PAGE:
Welcome and introductions
Kelda welcomed everyone to the meeting.
In attendance: Kelda McMichael (SHR), Stephen Lalley (SHR), Leonora Montgomery, John MacKenzie, June Anderson, Margaret Dymond, Shona Gorman, John Duffy, Liz Richardson, Bill Campbell
Observing: Helen Trouten Torres, Colin Stewart (SHR board members), Evie Copland (SHR)
Declaration of interests & minutes of last meeting
There were no declarations made which were relevant to the agenda items. The minutes of the last meeting were accepted.
1. National report on the Scottish Social Housing Charter
Stephen summarised the headlines which emerged from the national report on landlord performance in achieving the standards and outcomes of the Scottish Social Housing Charter. This generated discussion among the group about landlords’ performance during the last 18 months, including comments around the communication and support landlords offered to their tenants, particularly those who are vulnerable, rent increases and the associated consultations, and wider tenant participation opportunities.
Stephen also shared the headline findings from the COVID-19 quarterly return, following the publication of the dashboard data in August 2021. This included data on rent arrears, lets and homelessness. Ahead of the meeting, the group had asked to discuss shared accommodation for people experiencing homelessness; so Stephen explained that, as per the Scottish Government’s guidance on the extension of the Unsuitable Accommodation Order, local authorities are able to use shared tenancy as a model of temporary accommodation, so long as it meets the criteria set out in the guidance. In particular, the applicant’s explicit consent is required. The group discussed this, with particular concern expressed about ensuring applicants always have this choice, and that those with protected characteristics are considered. Stephen agreed to send a link to the UAO guidance as it includes further detail and case studies.
2. Other SHR updates
Kelda shared some of the findings from the Social Housing Resilience Group’s report on the impact of the pandemic on social landlords in Scotland, and also from the ZEST (Zero Emissions Social Housing Taskforce) report; both of which were published in August.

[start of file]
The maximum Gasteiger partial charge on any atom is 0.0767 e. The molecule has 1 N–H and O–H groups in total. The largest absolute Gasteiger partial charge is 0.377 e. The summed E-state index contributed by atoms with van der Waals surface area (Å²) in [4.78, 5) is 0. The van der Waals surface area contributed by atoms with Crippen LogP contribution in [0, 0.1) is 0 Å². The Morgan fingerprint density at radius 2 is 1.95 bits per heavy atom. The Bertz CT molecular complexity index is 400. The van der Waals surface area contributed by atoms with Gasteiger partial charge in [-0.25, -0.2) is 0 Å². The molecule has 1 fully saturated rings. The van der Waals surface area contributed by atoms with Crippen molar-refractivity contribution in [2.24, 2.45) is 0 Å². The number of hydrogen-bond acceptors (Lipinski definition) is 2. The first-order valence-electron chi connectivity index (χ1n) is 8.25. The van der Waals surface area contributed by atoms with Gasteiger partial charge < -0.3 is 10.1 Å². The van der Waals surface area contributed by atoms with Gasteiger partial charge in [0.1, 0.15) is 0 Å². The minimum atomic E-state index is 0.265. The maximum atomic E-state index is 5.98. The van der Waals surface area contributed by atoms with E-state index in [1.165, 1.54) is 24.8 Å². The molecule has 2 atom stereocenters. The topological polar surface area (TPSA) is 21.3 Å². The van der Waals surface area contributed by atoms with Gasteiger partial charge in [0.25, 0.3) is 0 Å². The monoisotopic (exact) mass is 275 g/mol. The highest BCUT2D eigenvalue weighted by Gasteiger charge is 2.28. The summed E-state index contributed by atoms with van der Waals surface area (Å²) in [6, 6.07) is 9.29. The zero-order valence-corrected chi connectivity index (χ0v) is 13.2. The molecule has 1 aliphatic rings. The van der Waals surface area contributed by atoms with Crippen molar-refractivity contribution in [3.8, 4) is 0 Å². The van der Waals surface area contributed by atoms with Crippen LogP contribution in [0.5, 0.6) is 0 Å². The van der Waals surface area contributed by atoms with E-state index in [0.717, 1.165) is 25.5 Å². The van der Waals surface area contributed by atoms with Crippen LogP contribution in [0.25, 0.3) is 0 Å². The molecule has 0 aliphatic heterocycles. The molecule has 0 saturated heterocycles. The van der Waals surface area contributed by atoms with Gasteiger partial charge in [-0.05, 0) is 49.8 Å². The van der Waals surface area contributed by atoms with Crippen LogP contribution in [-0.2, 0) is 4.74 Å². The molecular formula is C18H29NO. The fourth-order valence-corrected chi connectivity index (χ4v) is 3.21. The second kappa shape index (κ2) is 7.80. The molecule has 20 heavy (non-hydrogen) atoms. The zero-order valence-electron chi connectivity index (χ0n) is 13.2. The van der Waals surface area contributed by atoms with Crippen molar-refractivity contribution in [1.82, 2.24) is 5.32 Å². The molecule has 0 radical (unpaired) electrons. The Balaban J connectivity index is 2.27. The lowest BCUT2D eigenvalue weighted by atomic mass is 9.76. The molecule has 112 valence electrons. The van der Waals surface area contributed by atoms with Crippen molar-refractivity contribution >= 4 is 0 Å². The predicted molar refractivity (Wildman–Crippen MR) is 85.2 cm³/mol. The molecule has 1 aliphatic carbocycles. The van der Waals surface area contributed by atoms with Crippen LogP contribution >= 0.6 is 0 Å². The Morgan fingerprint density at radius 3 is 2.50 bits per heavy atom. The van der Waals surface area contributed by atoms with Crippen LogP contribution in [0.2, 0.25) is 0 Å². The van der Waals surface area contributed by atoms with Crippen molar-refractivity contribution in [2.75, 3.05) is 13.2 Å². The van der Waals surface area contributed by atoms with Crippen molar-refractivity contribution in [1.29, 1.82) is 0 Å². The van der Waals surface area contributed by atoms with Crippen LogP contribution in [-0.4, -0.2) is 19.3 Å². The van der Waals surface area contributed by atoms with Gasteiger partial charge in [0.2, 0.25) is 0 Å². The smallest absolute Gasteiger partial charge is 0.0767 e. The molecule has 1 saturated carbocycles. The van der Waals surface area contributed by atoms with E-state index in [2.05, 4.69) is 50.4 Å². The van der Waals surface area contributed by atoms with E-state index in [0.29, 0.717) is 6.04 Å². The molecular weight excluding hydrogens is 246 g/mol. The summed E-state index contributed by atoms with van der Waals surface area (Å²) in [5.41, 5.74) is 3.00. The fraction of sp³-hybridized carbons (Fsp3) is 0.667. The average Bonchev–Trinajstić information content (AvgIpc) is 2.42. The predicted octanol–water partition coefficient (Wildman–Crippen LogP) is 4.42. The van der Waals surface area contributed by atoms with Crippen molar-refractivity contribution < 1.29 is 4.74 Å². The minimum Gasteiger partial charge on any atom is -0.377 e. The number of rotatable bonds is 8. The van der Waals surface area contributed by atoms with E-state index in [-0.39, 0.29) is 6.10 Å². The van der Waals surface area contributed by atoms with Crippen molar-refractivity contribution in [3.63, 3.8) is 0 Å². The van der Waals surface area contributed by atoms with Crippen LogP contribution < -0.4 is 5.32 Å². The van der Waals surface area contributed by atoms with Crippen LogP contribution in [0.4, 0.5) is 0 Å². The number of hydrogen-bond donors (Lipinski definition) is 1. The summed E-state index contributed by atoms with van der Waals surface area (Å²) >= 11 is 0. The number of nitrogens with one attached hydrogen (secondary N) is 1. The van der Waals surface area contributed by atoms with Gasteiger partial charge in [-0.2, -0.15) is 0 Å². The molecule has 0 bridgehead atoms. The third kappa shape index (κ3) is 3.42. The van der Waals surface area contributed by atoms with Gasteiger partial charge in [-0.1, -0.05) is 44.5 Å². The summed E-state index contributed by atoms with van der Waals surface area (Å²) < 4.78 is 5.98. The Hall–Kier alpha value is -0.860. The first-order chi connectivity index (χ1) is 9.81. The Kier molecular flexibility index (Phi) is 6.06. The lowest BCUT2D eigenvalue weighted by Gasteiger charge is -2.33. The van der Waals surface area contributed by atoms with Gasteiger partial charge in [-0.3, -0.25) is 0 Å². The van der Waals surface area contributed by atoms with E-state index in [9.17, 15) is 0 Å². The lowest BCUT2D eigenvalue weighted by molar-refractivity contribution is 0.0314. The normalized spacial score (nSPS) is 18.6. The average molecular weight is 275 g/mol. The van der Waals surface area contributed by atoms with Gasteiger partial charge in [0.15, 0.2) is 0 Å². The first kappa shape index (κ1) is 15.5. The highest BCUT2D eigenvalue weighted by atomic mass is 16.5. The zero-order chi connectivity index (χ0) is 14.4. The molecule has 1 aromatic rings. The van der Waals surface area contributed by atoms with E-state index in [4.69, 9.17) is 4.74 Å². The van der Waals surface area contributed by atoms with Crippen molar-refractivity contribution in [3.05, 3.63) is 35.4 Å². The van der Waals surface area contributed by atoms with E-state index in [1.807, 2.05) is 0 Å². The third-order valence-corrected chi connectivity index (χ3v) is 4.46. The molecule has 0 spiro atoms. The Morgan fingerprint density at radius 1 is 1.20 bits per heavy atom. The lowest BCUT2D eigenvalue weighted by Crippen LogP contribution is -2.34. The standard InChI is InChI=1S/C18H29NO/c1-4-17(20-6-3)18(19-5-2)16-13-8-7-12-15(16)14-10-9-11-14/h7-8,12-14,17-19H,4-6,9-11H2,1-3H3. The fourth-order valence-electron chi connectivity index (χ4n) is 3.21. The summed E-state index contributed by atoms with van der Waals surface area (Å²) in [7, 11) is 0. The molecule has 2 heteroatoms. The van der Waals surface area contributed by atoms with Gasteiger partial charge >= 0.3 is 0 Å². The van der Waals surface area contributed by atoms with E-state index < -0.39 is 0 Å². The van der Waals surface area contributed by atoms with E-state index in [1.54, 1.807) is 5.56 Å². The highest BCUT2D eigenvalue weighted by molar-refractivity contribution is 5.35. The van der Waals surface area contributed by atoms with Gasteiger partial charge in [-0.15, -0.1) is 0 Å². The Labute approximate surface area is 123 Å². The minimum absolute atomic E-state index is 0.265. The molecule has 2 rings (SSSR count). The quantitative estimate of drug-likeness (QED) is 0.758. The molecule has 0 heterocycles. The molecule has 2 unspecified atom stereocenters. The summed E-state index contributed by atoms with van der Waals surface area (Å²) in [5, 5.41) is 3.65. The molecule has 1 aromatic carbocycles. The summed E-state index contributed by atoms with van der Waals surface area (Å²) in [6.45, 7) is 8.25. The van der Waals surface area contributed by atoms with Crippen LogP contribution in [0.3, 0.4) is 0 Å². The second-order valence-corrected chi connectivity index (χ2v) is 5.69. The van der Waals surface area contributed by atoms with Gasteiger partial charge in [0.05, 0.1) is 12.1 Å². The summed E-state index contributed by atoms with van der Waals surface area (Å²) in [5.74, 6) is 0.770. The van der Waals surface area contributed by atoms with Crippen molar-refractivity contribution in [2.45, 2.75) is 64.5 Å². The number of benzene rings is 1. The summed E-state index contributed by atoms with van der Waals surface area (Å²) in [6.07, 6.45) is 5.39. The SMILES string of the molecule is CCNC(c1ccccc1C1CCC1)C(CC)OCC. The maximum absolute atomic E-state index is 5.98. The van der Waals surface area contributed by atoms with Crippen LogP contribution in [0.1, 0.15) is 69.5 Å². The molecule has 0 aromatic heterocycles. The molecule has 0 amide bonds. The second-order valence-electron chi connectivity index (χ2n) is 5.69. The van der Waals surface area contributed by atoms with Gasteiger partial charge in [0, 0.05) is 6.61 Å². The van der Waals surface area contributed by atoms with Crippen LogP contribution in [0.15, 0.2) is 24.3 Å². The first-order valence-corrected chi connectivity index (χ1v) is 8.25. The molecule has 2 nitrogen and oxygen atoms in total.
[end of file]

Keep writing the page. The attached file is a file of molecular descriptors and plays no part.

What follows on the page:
In terms of the ZEST report, the group expressed their disappointment that there was only one tenant representative on the taskforce. There was a suggestion that having representatives from across Scotland would have been more appropriate as each area is and will be affected differently. The group hope that future taskforces and working groups recognise the value of tenants’ contributions. This led to a discussion around rising energy prices and how this might affect the affordability of rents. Kelda reminded the group about SHR’s business planning guidance which highlights the importance of social landlords demonstrating transparency on costs and taking a vigorous approach to pursuing value for money, when they are deciding levels of rent increases. She also cited the Minister for Zero Carbon Buildings Patrick Harvie’s recent comments that it is important that tackling climate change and achieving net zero emissions homes doesn’t lead to increased levels of fuel poverty. Again the group highlighted the differences across geographies when it comes to energy prices.
The group also discussed the rising cost of materials and how this was affecting landlords. Kelda highlighted Michael Cameron’s latest blog for Inside Housing which mentions this issue as one of the challenges facing social landlords at the moment. She also cited anecdotal evidence that landlords are experiencing delays in carrying out repairs and with their new build programmes due to global shortages of materials.